He was always fated to be a star. Born in Bollywoods first family long before the industry was overrun by nepotism debates, Rishi Kapoor announced his arrival with a National Award as Best Child Artiste for his role in the 1970 gem, “Mera Naam Joker”. Three years later when his father, showman Raj Kapoor, launched him as a hero in teenybopper romance “Bobby”, he was the hottest young star in town. The chocolatebox hero was born.
For nearly three decades after that Rishi Kapoor was synonymous with romance, becoming Bollywood’s face of mush as no other actor has managed to be. From the naive romantic of “Bobby” to the loverboy prankster of “Rafoo Chakkar” and “Khel Khel Mein”, from being cast in the more classic backdrop of Bollywood romance in “Kabhi Kabhie” or “Laila Majnu”, to the unconventional lover with grey shades in “Zehreela Insaan”, it didn’t take him long to establish himself as the king of masala mush.
In all this, he discovered the power of song and dance to prop the endearing glamour as a romantic hero in that early phase. Rishi Kapoor emerged as a super dancer in the songs of “Hum Kissise Kum Nahin”, “Yeh Vaada Raha”, “Sargam”, “Dhan Daulat” “Zamaane Ko Dikhana Hai” and “Karz”.
The romantic-musical star tag was important for Rishi, because he was out carving a niche in an era that primarily belonged to the Angry Young Man. Sure he did get on with the occasional guntotting antic or some good old-fashioned filmi dishoom-punch, but that wasn’t his image. The audience went in to watch him romance, and dance.
Yet, Rishi was quietly reorganising his image with his roles — at least as much as the restrictive commercial Hindi cinema of the seventies and the eighties would let him. He carved a unique comic style for himself (“Rafoo Chakkar”, “Amar Akbar”Anthony”) that was, quite unlike what worked back then, without over-the-top tendencies.
By the turn of the decade and into the eighties, it was abundantly clear that Rishi Kapoor would not fade away — unlike most other chocolatebox heroes. As much as he loved romancing and dancing, he also realised the market for such heroes was shrunken at that point of time. He quickly latched on to the multustarrer bandwagon — the new in-thing for the Bollywood big screen.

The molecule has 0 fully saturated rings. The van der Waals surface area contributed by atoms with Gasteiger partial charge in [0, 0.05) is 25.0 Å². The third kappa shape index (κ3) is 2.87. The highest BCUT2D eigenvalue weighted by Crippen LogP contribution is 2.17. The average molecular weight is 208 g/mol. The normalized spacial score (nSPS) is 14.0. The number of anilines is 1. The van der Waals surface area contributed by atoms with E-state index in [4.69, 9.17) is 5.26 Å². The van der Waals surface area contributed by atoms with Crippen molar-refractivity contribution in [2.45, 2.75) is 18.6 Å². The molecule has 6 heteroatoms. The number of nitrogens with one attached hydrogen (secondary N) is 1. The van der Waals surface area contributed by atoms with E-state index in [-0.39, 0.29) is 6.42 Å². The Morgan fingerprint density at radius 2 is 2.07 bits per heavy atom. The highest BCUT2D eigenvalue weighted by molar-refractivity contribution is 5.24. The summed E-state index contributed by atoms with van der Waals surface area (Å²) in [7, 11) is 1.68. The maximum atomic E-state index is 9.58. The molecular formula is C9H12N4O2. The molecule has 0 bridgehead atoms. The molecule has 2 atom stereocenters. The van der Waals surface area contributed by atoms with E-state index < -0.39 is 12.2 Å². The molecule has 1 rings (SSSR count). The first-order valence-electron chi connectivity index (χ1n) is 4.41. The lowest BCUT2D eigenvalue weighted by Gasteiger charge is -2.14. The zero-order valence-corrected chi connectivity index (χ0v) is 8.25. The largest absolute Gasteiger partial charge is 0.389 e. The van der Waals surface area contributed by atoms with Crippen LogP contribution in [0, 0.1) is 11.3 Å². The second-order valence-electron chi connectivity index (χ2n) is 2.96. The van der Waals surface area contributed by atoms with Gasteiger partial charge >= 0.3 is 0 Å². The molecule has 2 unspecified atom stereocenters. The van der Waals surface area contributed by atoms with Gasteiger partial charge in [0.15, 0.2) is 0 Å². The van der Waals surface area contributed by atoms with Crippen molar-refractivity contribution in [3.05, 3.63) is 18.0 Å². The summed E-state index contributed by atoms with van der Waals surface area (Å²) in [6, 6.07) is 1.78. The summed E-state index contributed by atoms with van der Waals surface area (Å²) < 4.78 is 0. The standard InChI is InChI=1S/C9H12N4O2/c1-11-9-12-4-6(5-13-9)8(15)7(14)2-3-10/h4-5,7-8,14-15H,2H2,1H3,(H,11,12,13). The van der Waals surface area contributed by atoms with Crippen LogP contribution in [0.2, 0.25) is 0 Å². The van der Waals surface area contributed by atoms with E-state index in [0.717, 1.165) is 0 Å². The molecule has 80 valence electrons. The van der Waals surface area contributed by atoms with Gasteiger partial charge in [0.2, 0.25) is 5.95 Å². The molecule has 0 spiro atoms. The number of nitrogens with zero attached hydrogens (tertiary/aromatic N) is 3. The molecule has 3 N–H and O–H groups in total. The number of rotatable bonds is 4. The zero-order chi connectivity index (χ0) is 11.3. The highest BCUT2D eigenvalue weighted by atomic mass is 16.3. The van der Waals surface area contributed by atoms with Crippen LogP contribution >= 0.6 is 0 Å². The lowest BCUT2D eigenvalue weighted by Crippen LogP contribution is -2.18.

Therein lies the secret of Rishi Kapoor’s survival and success. Above all else through the decades, he has been a master of reinvention. It is the sort of strategy that underlines abundant versatility, not just on screen but off it, too. On screen, because matching up to action heroes such as Amitabh Bachchan, Dharmedra or Vinod Khanna in scripts primarily written for the machomen demanded lots of screen presence. Kapoor came up trumps every time, despite never losing his essential characteristic as a loverboy in films such as “Naseeb”, “Coolie” or “Katilon Ke Kaatil”.
Yet the multistarrer phase would pass, and by the late eighties it would be time for Rishi Kapoor to reinvent again.
There was a rough phase around this time. As the eighties were drawing to a close, a whole new generation of stars and directors moving in. An aging romantic hero doesn’t find many takers in a fickle world as Bollywood. Rishi did what few expected him to — he started signing up heroine-oriented projects in the later eighties through the early nineties, opposite top actresses of the era such as Sridevi (“Nagina”, “Chandni”), Rekha (“Sheshnag”,”Azad Desh Ke Gulam”), Madhuri Dixit (“Yaarana”), and Juhi Chawla (Daraar”).
Qualitatively, Bollywood had hit an unprecedented low in this era, and the sole criterion of success seemed to be visibility. These films, as well as the multistarrers that he continued doing, helped him stay in the limelight. Very few of his solo hero projects back then made any impact.
By the 2000s, having made a move into supporting role, Kapoor had taken to playing the daddy roles in films like “Yeh Hai Jalwa” and “Kuch Khatti Kuch Meethi”. An era in Bollywood had changed with the millennium, medium of infotainment was changing and, just when people started saying that playing the heroine’s dad was the first sign of an actor’s end, Rishi Kapoor sprung his most glorious twin surprises.
First, he reorganised his image. With the advent of the 2010s, Kapoor moved away from all things nice that had ever defined his image. As the sinister face of evil in “Agneepath” and “D-Day”, he was suddenly reinventing villainy, in the same way he had redefined the hero all those years ago, arriving as the teen sensation in “Bobby”.
But more interesting was Kapoor’s reinvention off screen. He took to social media. When he joined Twitter in January of 2010, people expected just another wise old Bollywood star, who would spew niceties and knowledge. What they got was a firebrand who would take on any and everybody. Rishi Kapoor, always known to have spoken his mind, found a natural space to let off some steam. Sure, it got him trolled often, but it also did leave social media impressed with his guts.
That streak of guts defines everything he has ever lived for. It is something that resonates in his autobiography “Khullam Khulla” — published in 2017. It is the guts that let the moviestar embrace career changes as smoothly as his mind and spirit took on the fight against cancer head-on.